I’m back in Uvita after several days in the States, and it really felt good to return here. I was dreading Friday, which was an airport gauntlet (Dubuque—>Chicago—>Miami—>San José), but the only real problem I hit was a minor delay on the San José flight. I stayed at the airport Marriott Courtyard Friday night and then my driver, Fernando, picked me up Saturday morning for the 3+hour drive down to Uvita.

Fernando doesn’t speak much English, and my Spanish is severely limited, but we get by fine. At one point, we were rocking out to Sweet’s
“Fox on the Run.” At first I wasn’t sure if Fernando was playing the local classic rock station in a bid to appease me or because he genuinely likes it. But when this tune came on, there was no doubt: He’s a fan. Credence was another band that clearly is among his favorites. Best of all, Fernando’s a very good driver, finding the right balance between speed and safety.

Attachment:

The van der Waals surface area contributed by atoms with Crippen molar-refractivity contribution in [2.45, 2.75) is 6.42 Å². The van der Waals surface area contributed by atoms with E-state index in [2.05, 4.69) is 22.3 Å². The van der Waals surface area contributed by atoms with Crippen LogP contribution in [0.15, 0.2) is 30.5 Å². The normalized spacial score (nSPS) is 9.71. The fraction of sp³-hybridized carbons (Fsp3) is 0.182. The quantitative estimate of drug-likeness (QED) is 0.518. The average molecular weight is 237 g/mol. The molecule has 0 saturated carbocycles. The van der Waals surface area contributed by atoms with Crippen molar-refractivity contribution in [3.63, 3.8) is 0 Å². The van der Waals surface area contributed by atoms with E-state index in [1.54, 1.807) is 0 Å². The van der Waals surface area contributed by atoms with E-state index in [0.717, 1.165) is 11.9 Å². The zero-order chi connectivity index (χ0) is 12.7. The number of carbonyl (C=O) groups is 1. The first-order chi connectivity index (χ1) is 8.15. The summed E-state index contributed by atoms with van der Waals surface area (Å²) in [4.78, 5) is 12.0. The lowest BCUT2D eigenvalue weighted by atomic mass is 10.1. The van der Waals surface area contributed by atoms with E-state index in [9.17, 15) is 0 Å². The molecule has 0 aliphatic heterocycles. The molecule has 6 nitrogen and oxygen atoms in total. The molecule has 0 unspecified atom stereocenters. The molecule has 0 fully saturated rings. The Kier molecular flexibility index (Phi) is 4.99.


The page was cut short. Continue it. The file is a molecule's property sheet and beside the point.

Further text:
We did pass some downed power lines and trees when we went through Dominical, which is about 25 kilometers north of Uvita. Apparently, there were nasty storms last week while I was in the States. An American honeymooner  is missing and presumed dead after getting caught in a flash flood in Dominicalita. I think we’re in for another rainy week, but I’m not complaining. It was in the 30s when I flew out of Dubuque on Friday. We even had to de-ice before taking off.

Overall, the trip was a success. Best of all, my ankle did really well. I’m not ready to start hiking on it now, but I looked at the pedometer on my iPhone and I hit 5,000 steps on both of my travel days without substantial pain. It’s best described now as sore unless I turn my ankle while walking. I’m going to continue staying off it in the hope that I get get it almost healed by the time Lara arrives in less than three weeks.


During my airport purgatory, I finished reading The Golden Ass, which I enjoyed immensely. My only complaint is that some of Lucius Apuleius’ digressions became tedious at times, though it generally was bawdy enough to keep my interest even then. And the translation by Sarah Ruden was superb.